The Effects of Melting Snow and Roof Leaks
Looking after the roof of our house is the first and possibly most important step to caring for the long-term life of any house. Roof leaks are obviously a big problem in any house but knowing the correlation between melting snow and roof leaks can help you to prevent one of the major problems that many houses face. When snow melts and runs down the roof it often refreezes at it reaches the edge of the roof and the gutter. You’ve probably stood back in awe looking at these ice dams that form, but these can cause havoc with the integrity of your roof. However, they are relatively easy to prevent and doing so will undoubtedly save you money and heartache in the future.
How ice dams form.
The warmth from your house melts the snow on the top of your roof because this is the warmest part of your roof. As this melted snow runs down the roof underneath the snow it then reaches the roof edge, which is at sub zero temperature; this drop in temperature causes the snowmelt to refreeze creating the dams that you often see on people’s houses in winter. The weight of these dams can cause a problem itself, however, the real problem occurs when further snowmelt collects in pools against the dams. This water eventually runs through the roof and into the house. Understanding this connection better melting snow and roof leaks is the first step to preventing it, and you basically have two options in order to do so.
Control the roof temperature.
There must be sub zero temperatures in order for the snow to be created initially, there then must above zero temperatures to melt the snow and there must be further sub zero temperatures to create the ice dams. Without all three of these factors you will not suffer from ice dams. For instance your shed is very unlikely to suffer ice dams because the entire surface of the roof is at a sub zero temperature. This means there is no build up of ice around the eaves. It is virtually impossible to keep the whole of your roof at temperatures above zero during very chilly winters, but it is possible to keep a new roof entirely at sub zero temperatures without compromising the temperature of the house. In order to avoid melting snow and roof leaks you need to have very good insulation, ventilation and an effective air barrier. This keeps the warm air in and the roof at a constant temperature thus eliminating melting snow and roof leaks from occurring.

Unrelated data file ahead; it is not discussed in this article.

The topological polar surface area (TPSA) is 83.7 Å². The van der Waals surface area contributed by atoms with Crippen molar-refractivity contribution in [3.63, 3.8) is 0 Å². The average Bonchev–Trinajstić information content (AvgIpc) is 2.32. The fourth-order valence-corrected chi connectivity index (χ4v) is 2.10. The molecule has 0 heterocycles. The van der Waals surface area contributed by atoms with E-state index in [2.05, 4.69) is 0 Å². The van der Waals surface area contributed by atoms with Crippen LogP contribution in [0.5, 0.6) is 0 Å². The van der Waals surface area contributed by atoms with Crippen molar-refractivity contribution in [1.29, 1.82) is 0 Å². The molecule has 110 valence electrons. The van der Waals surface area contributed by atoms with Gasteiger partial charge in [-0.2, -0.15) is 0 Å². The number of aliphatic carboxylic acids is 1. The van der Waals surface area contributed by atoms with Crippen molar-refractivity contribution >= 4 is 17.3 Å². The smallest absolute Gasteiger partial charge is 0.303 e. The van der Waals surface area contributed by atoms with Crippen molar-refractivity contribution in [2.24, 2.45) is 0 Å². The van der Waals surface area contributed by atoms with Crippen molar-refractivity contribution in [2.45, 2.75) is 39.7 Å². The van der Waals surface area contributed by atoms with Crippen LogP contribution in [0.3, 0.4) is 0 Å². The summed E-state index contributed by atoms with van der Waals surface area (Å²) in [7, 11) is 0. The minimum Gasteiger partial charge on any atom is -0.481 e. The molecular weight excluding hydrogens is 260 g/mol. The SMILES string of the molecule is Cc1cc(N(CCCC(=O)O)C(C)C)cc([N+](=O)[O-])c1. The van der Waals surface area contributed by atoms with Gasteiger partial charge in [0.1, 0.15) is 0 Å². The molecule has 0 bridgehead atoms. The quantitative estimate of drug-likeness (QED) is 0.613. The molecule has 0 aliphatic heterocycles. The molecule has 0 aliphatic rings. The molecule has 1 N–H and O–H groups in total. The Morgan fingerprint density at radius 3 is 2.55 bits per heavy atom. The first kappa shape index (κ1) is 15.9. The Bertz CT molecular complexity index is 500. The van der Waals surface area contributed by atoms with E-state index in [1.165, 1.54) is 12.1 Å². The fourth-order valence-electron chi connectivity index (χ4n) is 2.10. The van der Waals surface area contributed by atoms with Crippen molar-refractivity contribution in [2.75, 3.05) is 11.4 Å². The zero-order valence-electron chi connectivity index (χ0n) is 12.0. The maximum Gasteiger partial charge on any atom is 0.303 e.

Protection for the perishable areas of your roof.
In many cases you can use a rubber membrane that is attached directly to the roof and the shingles are then added on top. The membrane is actually self-healing so the rubber will heal around the nail holes you create when attaching the shingles. This means that the delicate areas of your roof will be protected in the event of ice dams forming. This can be an effective way to control melting snow and roof leaks in older roofs that are not being replaced.
By: Steven Briesemeister